is what these two small states can do for each other.
For South Carolina, Queensland offers a springboard for our
businesses to enter the Asian market. Queensland already has
significant ties with China, Japan, Korea and other countries.
As a partner, our business can work with Queensland's business
development offices in Asian countries to improve the balance
of trade to South Carolina. And because Queensland is culturally
similar (same language, same British heritage), it makes sense
for South Carolina businesses to have major offices in Brisbane.
Similarly, Queensland businesses need a friend in American
where they can enter the marketplace. Instead of locating
in California or some other state, they can use South Carolina,
with its strong port system, as a launching pad into the American
market - the world's richest.
The sister-state relationship has been somewhat ignored by
South Carolina for too long. Now that our economy is healing,
it's time for us to reach out to people who want to be our
friends so we can boost business on both sides of the globe
- and perhaps build more jobs here.
Next week: A look at budding collaborations between
South Carolina and Queensland that are starting to pay off.
You can reach Andy Brack, publisher of
SC Statehouse Report, at firstname.lastname@example.org.
artist Hutty showed city as it was
Heber Hutty (1877-1954), born in Grand Haven, Michigan, supported
himself by working in a stained glass studio in St. Louis
until 1907. He then moved east to attend the summer school
of the Art Students League in Woodstock, New York, where the
tonalist landscape painter Birge Harrison became his mentor.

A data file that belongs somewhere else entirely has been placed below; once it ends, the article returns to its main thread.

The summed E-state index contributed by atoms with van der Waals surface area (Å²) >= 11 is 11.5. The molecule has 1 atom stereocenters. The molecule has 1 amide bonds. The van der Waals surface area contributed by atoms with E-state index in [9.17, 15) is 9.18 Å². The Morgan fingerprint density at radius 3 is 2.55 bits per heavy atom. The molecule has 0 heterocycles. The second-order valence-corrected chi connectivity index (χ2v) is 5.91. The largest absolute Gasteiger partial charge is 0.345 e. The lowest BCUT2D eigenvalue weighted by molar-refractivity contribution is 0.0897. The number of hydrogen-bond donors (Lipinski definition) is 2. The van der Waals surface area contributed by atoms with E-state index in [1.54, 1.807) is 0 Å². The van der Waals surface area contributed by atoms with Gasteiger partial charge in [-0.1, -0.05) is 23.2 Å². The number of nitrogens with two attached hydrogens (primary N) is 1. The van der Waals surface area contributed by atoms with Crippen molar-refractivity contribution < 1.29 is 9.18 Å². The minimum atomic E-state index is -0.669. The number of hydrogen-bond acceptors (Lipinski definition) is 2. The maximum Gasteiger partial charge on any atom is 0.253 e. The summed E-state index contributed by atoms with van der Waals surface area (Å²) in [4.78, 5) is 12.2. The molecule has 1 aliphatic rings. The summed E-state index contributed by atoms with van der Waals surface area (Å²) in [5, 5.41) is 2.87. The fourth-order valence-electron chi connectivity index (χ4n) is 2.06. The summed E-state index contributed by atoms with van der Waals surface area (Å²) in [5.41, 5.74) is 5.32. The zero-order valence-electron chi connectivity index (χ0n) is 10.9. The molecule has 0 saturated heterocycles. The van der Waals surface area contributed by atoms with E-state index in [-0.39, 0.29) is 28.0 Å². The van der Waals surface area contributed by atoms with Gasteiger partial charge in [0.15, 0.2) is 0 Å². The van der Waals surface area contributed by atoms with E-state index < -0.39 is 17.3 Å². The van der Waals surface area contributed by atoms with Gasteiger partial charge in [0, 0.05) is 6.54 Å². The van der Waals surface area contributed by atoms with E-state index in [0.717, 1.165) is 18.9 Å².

In 1919, in pursuit of a warmer place to spend winters, Hutty
discovered Charleston, and until three years before his death,
he alternated residences between woodstock in the summer and
Charleston in the winter.
His oil paintings of Charleston streetscapes and lowcountry
gardens are impressionistic, a stylistic approach ideally
suited to the floral spendor of spring foliage. However, he
earned greater fame for his etchings and drypoints. As a seasonal
resident of Charleston from the 1920s through the 1940s, Hutty
is closely identified with the Charleston Renaissance.
Statehouse Report has partnered with USC
Press to provide readers with a weekly historical
excerpt about the state. Each excerpt, which is used
with permission and not for republication, is taken
South Carolina Encyclopedia, a 1,077-page book
published in 2006 with entries by almost 600 contributors
and edited by noted historian Walter Edgar. We hope
you enjoy this new feature.
Unlike his female art counterparts, Hutty rarely idealized
the city and its residents, choosing instead to show the decay
and decrepitude that lay around him. His proficiency with
drypoint -- an enhancement of the etching technique, which
created rich, inky lines -- complemented his rendering of
live oaks draped with Spanish moss, dilapidated old buildings
and animated African Americans.
-- Entry by Martha Severens, The
South Carolina Encyclopedia
Another great cartoon by Bill McLemore: